Thoughts on South African and international politics and culture

Tuesday, January 30, 2007

Crime and Communication
The more stories of high-profile and localised crime that roll in, the more I can't help reinforcing that Government is making some grave errors in its relationship with the populace. Government's lack of communication over the issue of crime only engenders uncertainty and confusion amongst the people of South Africa, and even worse, gives the perception of a government unconcerned about the wants and concerns of its constituents. The fact may be that crime is not as bad as is the public perception, but the perception remains, and Governments lacklustre communication is of grave concern.

Messages out of Government on crime have been mixed at best, with Mbeki hiding his head in the sand on the same day as other high-ranking spokespeople acknowledged the issue and suggesting solutions. Recently, there seems to be a deafening silence, followed by Government pointing in the last day or two to NGO studies showing that crime has come down markedly since 1994. Unfortunately, with all the political violence in 1994, especially in the Gauteng townships, and in the rural areas of KZN and the Eastern Cape, this comes off a very high base. We should ideally be looking at 1997 or 1998 as a base year, from whence the picture will possibly look noticeably darker.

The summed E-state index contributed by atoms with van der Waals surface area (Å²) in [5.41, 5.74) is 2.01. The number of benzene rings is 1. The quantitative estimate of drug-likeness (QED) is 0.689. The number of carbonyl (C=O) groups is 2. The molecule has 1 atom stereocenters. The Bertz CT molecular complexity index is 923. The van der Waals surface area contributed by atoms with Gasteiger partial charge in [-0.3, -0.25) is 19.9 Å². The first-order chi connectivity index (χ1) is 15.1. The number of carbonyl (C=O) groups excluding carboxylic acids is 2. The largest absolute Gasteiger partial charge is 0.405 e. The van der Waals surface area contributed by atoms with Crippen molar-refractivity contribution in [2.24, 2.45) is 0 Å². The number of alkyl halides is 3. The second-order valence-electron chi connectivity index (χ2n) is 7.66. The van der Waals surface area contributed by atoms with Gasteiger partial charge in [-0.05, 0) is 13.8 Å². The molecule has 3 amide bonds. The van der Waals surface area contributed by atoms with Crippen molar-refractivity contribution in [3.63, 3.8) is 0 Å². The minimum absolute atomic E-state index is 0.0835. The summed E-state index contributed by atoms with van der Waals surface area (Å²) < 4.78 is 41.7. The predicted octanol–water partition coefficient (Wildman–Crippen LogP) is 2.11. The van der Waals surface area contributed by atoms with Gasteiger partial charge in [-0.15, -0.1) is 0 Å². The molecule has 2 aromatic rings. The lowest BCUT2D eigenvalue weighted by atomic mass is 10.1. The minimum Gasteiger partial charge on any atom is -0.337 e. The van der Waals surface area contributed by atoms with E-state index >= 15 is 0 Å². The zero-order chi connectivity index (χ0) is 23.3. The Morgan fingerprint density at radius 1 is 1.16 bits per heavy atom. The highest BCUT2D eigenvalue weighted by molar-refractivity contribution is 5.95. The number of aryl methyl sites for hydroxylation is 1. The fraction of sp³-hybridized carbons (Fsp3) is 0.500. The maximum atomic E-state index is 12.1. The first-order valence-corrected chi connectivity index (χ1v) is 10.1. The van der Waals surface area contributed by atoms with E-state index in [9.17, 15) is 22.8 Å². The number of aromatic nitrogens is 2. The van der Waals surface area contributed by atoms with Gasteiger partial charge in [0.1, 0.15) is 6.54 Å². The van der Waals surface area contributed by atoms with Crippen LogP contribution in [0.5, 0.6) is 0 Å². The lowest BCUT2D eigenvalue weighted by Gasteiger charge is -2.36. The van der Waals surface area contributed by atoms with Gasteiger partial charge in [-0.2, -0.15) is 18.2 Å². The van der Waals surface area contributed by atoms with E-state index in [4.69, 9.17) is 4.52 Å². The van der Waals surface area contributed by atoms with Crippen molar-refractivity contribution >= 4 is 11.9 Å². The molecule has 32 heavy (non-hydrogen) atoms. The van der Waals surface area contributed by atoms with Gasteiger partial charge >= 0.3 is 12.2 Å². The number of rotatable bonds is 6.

Government is distancing itself from its people. Unfortunately, perception rules over fact with a fear-inducing issue such as crime. Government should be communicating plans and structures almost daily, and be seen to be concerned about the problem. Those within the Union Buildings may argue that this amplifies the problem to the international commerce and social audience, but there are enough rogues within our borders who are spreading that message anyway. The time has come to stop the bleeding, and Government must take the lead. Start by communication more regularly and more effectively. Open the crime statistics to the public and set some accountable targets. Bring a national policing and training strategy to bear, and outline what's required on specific issues (drugs, gangsterism, unlicensed weapons etc). Overoptimistic? Probably... But on present form, crime may overshadow Mbeki's legacy, and will join Zimbabwe and AIDS as the key drawbacks of his time at Tuynhius.

What also surprises me is the concurrent lack of commitment from opposition parties in exploiting this weakness of the party in government. The DA has called for change, but has done little in entering alternative solutions and suggestions into the public debate. The DA, as the official opposition, should be championing this issue, delivering policy papers, being seen to be more empathetic with victims of crime (without being seen as disingenuous - a tough prospect for many within the DA) and taking the public's cause to Government.